BANGKOK - Thailand's junta on Thursday said the Bangkok bomb that killed 20 people was not likely to be the work of a global terror group although a foreigner has been identified as the chief suspect.
"It's unlikely that it's the work of an international terrorist group," Colonel Winthai Suvaree, a junta spokesman, said in a televised update, adding "Chinese people were not the direct target".
Chinese nationals were among the dead after Monday's blast at Erawan shrine in downtown Bangkok, which has left residents fearful of another attack and dealt a blow to the nation's vital tourism sector.
On Thursday Thai Prime Minister Prayut Chan-O-Cha said he would not attend a memorial service for the victims at the shrine on Friday because of growing fears for his life.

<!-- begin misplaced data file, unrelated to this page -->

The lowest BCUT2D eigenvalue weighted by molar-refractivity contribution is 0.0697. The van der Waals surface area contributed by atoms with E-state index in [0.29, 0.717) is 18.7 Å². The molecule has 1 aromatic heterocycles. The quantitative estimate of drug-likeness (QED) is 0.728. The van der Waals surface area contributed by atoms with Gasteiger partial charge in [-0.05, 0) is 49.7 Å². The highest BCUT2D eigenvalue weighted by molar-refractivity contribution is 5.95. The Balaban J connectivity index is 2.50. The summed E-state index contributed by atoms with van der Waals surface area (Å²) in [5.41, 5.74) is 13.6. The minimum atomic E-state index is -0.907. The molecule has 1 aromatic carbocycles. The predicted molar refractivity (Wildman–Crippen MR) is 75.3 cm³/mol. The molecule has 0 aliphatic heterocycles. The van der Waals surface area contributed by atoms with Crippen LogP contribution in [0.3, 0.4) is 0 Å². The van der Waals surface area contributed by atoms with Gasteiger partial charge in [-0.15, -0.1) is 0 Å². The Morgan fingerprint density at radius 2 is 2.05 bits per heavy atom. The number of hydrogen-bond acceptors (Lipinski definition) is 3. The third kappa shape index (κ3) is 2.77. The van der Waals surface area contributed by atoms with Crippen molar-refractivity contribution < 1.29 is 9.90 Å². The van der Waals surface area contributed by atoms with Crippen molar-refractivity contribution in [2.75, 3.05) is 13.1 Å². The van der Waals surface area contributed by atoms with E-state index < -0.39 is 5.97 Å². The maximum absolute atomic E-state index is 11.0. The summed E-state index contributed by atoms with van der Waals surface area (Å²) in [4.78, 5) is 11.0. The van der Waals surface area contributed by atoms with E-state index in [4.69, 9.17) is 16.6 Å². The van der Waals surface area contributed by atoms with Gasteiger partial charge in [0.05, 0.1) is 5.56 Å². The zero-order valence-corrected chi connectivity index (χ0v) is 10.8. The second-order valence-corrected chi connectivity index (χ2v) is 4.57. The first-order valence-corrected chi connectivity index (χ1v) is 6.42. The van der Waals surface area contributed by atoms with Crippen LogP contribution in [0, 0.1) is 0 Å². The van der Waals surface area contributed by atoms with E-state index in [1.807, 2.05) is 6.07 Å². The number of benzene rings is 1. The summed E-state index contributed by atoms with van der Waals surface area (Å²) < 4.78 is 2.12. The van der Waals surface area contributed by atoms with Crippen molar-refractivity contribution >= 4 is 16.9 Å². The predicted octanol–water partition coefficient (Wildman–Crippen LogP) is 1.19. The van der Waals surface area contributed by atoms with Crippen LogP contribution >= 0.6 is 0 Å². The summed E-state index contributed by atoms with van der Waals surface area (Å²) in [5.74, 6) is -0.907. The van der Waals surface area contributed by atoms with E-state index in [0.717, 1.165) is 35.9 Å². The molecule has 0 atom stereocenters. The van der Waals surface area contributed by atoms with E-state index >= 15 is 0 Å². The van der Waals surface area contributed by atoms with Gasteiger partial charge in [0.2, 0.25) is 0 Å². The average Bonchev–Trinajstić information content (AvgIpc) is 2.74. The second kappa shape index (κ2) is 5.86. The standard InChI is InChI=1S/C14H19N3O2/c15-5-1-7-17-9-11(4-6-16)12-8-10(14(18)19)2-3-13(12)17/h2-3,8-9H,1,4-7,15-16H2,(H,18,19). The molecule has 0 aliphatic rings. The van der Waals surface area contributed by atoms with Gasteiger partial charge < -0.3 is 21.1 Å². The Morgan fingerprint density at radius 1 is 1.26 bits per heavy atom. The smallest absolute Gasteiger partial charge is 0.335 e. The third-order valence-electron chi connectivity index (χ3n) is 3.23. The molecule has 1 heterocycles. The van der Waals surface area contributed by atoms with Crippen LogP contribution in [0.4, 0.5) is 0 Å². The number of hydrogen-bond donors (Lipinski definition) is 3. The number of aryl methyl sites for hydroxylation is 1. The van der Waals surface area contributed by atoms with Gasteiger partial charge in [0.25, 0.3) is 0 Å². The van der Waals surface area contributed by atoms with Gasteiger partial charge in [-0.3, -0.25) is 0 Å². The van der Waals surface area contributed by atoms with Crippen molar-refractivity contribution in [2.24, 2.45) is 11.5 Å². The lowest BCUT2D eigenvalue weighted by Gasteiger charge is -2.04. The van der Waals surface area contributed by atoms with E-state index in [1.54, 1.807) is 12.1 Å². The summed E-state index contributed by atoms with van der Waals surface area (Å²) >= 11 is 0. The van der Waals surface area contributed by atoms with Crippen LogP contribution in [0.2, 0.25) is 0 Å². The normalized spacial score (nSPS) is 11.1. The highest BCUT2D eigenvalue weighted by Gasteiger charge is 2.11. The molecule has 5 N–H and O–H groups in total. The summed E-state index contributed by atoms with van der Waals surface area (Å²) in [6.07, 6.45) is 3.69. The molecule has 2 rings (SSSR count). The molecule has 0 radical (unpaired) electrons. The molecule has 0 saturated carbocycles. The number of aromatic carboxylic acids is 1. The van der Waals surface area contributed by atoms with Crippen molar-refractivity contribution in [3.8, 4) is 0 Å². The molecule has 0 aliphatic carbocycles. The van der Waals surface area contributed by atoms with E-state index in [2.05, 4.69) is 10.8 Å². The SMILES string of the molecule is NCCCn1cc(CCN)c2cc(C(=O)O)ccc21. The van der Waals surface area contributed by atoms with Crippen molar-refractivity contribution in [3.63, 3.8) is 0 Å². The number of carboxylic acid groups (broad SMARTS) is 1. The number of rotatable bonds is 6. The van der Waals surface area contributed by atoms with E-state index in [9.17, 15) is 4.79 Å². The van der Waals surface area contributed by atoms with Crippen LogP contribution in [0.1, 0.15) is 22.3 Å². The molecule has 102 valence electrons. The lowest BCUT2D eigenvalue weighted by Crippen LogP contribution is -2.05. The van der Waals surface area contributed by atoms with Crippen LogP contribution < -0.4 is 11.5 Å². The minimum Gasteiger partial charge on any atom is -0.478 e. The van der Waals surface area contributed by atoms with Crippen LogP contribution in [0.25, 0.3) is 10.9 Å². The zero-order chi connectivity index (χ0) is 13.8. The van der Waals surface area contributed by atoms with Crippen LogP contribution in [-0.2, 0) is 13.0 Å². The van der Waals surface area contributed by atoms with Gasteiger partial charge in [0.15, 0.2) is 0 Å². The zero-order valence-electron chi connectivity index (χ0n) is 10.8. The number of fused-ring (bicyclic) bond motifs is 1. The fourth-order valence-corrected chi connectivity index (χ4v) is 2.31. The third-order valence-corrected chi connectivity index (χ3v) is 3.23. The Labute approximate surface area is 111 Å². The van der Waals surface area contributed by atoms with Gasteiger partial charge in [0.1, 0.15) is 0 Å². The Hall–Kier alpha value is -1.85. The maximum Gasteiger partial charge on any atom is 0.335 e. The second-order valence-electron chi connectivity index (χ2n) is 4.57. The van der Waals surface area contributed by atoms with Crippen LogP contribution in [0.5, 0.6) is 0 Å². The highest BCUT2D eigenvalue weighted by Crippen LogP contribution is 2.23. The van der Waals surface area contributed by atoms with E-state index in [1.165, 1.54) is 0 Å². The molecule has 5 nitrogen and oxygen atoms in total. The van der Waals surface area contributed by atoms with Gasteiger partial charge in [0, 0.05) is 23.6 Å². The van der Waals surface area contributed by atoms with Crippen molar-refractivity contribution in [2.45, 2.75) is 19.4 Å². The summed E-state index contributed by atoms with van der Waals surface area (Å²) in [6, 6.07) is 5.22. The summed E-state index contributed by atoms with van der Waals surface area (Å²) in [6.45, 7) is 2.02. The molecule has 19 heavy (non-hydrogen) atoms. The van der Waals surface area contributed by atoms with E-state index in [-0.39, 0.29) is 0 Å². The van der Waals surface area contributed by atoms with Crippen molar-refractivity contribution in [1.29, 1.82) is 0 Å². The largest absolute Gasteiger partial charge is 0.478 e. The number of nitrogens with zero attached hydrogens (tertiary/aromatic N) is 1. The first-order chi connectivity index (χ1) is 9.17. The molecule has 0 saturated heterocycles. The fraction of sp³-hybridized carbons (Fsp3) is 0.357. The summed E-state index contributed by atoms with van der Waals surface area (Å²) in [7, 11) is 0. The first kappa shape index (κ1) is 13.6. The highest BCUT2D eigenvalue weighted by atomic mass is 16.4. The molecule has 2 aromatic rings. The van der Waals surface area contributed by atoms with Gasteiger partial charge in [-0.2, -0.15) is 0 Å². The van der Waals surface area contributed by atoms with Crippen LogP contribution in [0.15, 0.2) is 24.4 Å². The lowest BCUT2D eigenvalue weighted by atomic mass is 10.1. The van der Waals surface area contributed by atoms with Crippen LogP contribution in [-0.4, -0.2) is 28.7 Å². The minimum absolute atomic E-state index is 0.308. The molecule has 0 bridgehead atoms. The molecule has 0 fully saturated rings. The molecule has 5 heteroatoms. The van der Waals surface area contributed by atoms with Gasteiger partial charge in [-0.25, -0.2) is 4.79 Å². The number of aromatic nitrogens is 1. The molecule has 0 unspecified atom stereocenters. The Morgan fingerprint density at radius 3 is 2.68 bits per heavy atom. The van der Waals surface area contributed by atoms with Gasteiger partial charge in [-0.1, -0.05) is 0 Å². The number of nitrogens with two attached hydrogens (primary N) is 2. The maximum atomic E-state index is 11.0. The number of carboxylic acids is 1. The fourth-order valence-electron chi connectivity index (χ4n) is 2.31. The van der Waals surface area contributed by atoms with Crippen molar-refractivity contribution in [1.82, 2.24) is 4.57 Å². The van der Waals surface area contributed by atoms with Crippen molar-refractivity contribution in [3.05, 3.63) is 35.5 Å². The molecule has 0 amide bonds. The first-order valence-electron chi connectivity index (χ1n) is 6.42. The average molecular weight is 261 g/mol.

"I will not go there on the advice of my security. I am not afraid of dying but I am afraid others may die with me as my risk is increasing day by day," he said during an official function at Bangkok.
Nobody has claimed responsibility for the attack, which has no precedent in Bangkok.
But authorities issued an arrest warrant Wednesday evening for an unnamed foreigner based on CCTV footage.
On Thursday Winthai said 67 patients wounded by the blast remained in hospital while a further 56 had now been discharged.
Authorities are still verifying the identity of two of the deceased.